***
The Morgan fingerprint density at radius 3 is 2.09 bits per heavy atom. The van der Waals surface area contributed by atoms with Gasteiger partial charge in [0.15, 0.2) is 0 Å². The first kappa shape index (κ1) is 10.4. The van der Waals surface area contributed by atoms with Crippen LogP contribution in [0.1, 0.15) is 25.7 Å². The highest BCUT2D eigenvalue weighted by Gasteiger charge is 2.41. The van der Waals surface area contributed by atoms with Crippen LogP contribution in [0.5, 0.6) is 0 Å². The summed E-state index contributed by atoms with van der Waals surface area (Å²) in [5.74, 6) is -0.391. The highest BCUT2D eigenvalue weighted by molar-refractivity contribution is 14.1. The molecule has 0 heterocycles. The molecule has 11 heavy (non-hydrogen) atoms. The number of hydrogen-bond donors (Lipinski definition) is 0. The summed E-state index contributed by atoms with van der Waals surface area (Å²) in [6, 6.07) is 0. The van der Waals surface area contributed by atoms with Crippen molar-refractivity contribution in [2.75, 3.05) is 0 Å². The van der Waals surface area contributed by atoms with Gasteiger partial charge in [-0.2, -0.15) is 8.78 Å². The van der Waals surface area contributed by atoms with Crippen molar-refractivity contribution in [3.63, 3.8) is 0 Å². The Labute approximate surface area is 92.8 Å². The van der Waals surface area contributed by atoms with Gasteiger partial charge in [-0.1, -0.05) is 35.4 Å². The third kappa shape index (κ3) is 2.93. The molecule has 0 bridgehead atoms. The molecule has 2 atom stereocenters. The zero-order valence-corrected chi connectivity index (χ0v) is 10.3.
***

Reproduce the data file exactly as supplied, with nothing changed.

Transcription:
The Morgan fingerprint density at radius 3 is 2.09 bits per heavy atom. The van der Waals surface area contributed by atoms with Gasteiger partial charge in [0.15, 0.2) is 0 Å². The first kappa shape index (κ1) is 10.4. The van der Waals surface area contributed by atoms with Crippen LogP contribution in [0.1, 0.15) is 25.7 Å². The highest BCUT2D eigenvalue weighted by Gasteiger charge is 2.41. The van der Waals surface area contributed by atoms with Crippen LogP contribution in [0.5, 0.6) is 0 Å². The summed E-state index contributed by atoms with van der Waals surface area (Å²) in [5.74, 6) is -0.391. The highest BCUT2D eigenvalue weighted by molar-refractivity contribution is 14.1. The molecule has 0 heterocycles. The molecule has 11 heavy (non-hydrogen) atoms. The number of hydrogen-bond donors (Lipinski definition) is 0. The summed E-state index contributed by atoms with van der Waals surface area (Å²) in [6, 6.07) is 0. The van der Waals surface area contributed by atoms with Crippen molar-refractivity contribution in [2.75, 3.05) is 0 Å². The van der Waals surface area contributed by atoms with Gasteiger partial charge in [-0.2, -0.15) is 8.78 Å². The van der Waals surface area contributed by atoms with Crippen molar-refractivity contribution in [3.63, 3.8) is 0 Å². The Labute approximate surface area is 92.8 Å². The van der Waals surface area contributed by atoms with Gasteiger partial charge in [-0.1, -0.05) is 35.4 Å². The third kappa shape index (κ3) is 2.93. The molecule has 0 bridgehead atoms. The molecule has 2 atom stereocenters. The zero-order valence-corrected chi connectivity index (χ0v) is 10.3.